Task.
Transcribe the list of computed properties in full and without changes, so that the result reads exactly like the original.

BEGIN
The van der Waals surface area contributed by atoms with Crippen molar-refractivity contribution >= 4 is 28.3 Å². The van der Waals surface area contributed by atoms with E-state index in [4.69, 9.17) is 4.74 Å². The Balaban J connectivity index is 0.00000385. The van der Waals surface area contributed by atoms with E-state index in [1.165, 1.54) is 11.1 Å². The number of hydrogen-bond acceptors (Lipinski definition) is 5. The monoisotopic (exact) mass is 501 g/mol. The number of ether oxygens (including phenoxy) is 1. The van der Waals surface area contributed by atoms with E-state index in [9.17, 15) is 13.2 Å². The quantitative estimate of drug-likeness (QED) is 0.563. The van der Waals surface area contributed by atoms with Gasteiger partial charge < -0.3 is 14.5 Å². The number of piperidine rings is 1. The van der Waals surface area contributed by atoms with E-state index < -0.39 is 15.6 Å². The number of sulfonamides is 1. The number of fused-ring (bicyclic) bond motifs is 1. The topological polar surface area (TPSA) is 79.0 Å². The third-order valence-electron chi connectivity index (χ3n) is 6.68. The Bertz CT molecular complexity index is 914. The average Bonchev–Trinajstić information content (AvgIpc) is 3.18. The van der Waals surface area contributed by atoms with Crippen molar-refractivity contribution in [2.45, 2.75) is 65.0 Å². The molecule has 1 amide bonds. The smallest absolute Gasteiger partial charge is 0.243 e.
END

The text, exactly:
The van der Waals surface area contributed by atoms with Crippen molar-refractivity contribution >= 4 is 28.3 Å². The van der Waals surface area contributed by atoms with E-state index in [4.69, 9.17) is 4.74 Å². The Balaban J connectivity index is 0.00000385. The van der Waals surface area contributed by atoms with E-state index in [1.165, 1.54) is 11.1 Å². The number of hydrogen-bond acceptors (Lipinski definition) is 5. The monoisotopic (exact) mass is 501 g/mol. The number of ether oxygens (including phenoxy) is 1. The van der Waals surface area contributed by atoms with E-state index in [9.17, 15) is 13.2 Å². The quantitative estimate of drug-likeness (QED) is 0.563. The van der Waals surface area contributed by atoms with Gasteiger partial charge < -0.3 is 14.5 Å². The number of piperidine rings is 1. The van der Waals surface area contributed by atoms with E-state index < -0.39 is 15.6 Å². The number of sulfonamides is 1. The number of fused-ring (bicyclic) bond motifs is 1. The topological polar surface area (TPSA) is 79.0 Å². The third-order valence-electron chi connectivity index (χ3n) is 6.68. The Bertz CT molecular complexity index is 914. The average Bonchev–Trinajstić information content (AvgIpc) is 3.18. The van der Waals surface area contributed by atoms with Crippen molar-refractivity contribution in [2.45, 2.75) is 65.0 Å². The molecule has 1 amide bonds. The smallest absolute Gasteiger partial charge is 0.243 e.